Powered by Blogger.

Ueli Steck Returns To Action In The Alps

Thursday, 22 August 2013

What do you do when you're a world-class climber coming off a disappointing season in the Himalaya where you were caught up in one of the biggest Everest stories in recent memory? If you're Ueli Steck, you look for new challenges in your own backyard. In this case, that means speed-climbing the longest and toughest ridge in the Alps in impressive fashion.

Last week, Ueli set his sights on the Int├ęgrale de Peuterey, a very long and difficult ridge that culminates at the summit of Mont Blanc du Courmayuer. This route features a vertical gain of 4500 meters (14,764 ft) and typically takes about 2-3 days for most climbers to complete. But most climbers aren't Ueli Steck, a man who has made a career out of going light and ver fast in the Alps. This time out he managed to knock of the entire climb – both up and down – in a little over 16 hours.

The ascent began well before dawn on August 12. With his camp located an additional 1000 meters (3280 ft) below the Int├ęgrale de Peuterey, Ueli set off in running shoes traveling as quickly as he could. He covered that first 1000 meters in about an hour and then moved out onto the ridge itself. His pack was filled with only the bare essentials including a light down jacket, 60 meters or rope and assorted other climbing gear. He chewed through the early stages of the ascent in typical fashion – which is to say very fast – and switched over to his climbing shoes as he transitioned off the trail and onto the mixed rock, snow and ice that would be the crux of the challenge.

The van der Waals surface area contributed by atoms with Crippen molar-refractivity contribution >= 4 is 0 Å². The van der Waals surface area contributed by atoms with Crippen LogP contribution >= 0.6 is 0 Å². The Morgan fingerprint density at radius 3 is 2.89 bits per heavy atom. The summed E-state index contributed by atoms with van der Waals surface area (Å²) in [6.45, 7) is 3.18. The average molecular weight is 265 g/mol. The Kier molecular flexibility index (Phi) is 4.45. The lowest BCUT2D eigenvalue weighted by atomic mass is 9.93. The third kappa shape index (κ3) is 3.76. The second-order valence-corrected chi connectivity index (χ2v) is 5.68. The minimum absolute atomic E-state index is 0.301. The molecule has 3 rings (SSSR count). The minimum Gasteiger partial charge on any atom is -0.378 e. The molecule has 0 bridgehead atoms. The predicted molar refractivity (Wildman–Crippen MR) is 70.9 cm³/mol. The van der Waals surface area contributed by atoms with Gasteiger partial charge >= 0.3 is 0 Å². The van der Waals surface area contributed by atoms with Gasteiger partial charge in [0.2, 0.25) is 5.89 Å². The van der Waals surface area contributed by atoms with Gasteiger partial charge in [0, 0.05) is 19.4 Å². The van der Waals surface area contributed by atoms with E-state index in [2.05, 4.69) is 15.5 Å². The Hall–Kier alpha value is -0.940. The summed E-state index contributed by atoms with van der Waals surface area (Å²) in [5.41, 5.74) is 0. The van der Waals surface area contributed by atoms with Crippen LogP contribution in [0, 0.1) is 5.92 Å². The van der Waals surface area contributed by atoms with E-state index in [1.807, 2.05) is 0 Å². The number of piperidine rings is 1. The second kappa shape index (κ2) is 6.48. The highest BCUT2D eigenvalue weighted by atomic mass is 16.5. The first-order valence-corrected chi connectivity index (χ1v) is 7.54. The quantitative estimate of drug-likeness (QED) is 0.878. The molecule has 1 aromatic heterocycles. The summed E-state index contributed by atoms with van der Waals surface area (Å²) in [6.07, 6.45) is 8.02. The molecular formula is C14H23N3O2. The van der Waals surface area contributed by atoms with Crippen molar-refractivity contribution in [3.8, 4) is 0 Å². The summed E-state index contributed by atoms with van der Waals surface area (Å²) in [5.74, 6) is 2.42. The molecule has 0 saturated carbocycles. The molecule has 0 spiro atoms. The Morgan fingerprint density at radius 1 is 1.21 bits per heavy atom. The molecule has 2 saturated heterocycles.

Traveling solo, Ueli was able to go at his own pace and made great progress, even when he encountered a pair of other climbers making the same ascent. He gave them a wide berth so as to not kick rocks back down upon them as he went by, leaving those climbers to wonder who was the speed demon that just left them in the dust.

The Swiss climber reached the summit of the Mont Blanc du Courmayuer just before 3:00 PM local time. That meant he had gone from his tent to the summit in under 11 hours. He took a few moments o enjoy the accomplishment before starting back down, crossing over to Mont Blanc proper and heading to the Dome de Gouter before descending into the Chamonix valley. By the time he passed the church in the village of Les Houches he had been on the move for just over 16 hours. He arrived back at his tent a short time later and immediately climbed into his sleeping bag for a much deserved nap. It had been a good day to climb in the Alps.

For more details on the climb, read Ueli's account on his website or a translated version here.

No comments:

Post a Comment

 

Blog Archive

Popular Posts

Popular Posts

Most Reading